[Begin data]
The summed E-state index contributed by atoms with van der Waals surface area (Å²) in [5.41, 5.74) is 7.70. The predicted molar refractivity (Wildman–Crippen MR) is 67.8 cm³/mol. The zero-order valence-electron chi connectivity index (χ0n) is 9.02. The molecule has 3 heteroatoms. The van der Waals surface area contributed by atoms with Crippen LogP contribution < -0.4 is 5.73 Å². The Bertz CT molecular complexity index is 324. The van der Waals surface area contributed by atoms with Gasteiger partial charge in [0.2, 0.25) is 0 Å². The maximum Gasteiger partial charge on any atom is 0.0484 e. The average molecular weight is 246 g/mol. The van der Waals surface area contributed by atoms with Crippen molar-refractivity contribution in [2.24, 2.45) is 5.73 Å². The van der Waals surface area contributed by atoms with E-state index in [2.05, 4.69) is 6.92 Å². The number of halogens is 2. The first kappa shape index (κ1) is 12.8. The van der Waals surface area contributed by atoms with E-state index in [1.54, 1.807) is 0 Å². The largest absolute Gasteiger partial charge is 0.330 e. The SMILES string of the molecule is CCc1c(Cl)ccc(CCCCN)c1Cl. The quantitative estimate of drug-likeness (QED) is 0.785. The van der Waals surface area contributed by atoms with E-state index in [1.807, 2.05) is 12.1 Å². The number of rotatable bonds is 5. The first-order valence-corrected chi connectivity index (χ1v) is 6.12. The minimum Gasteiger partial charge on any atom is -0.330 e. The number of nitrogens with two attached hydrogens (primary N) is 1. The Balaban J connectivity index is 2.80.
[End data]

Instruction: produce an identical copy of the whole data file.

The summed E-state index contributed by atoms with van der Waals surface area (Å²) in [5.41, 5.74) is 7.70. The predicted molar refractivity (Wildman–Crippen MR) is 67.8 cm³/mol. The zero-order valence-electron chi connectivity index (χ0n) is 9.02. The molecule has 3 heteroatoms. The van der Waals surface area contributed by atoms with Crippen LogP contribution < -0.4 is 5.73 Å². The Bertz CT molecular complexity index is 324. The van der Waals surface area contributed by atoms with Gasteiger partial charge in [0.2, 0.25) is 0 Å². The maximum Gasteiger partial charge on any atom is 0.0484 e. The average molecular weight is 246 g/mol. The van der Waals surface area contributed by atoms with Crippen molar-refractivity contribution in [2.24, 2.45) is 5.73 Å². The van der Waals surface area contributed by atoms with E-state index in [2.05, 4.69) is 6.92 Å². The number of halogens is 2. The first kappa shape index (κ1) is 12.8. The van der Waals surface area contributed by atoms with E-state index in [1.54, 1.807) is 0 Å². The largest absolute Gasteiger partial charge is 0.330 e. The SMILES string of the molecule is CCc1c(Cl)ccc(CCCCN)c1Cl. The quantitative estimate of drug-likeness (QED) is 0.785. The van der Waals surface area contributed by atoms with E-state index in [1.807, 2.05) is 12.1 Å². The number of rotatable bonds is 5. The first-order valence-corrected chi connectivity index (χ1v) is 6.12. The minimum Gasteiger partial charge on any atom is -0.330 e. The number of nitrogens with two attached hydrogens (primary N) is 1. The Balaban J connectivity index is 2.80.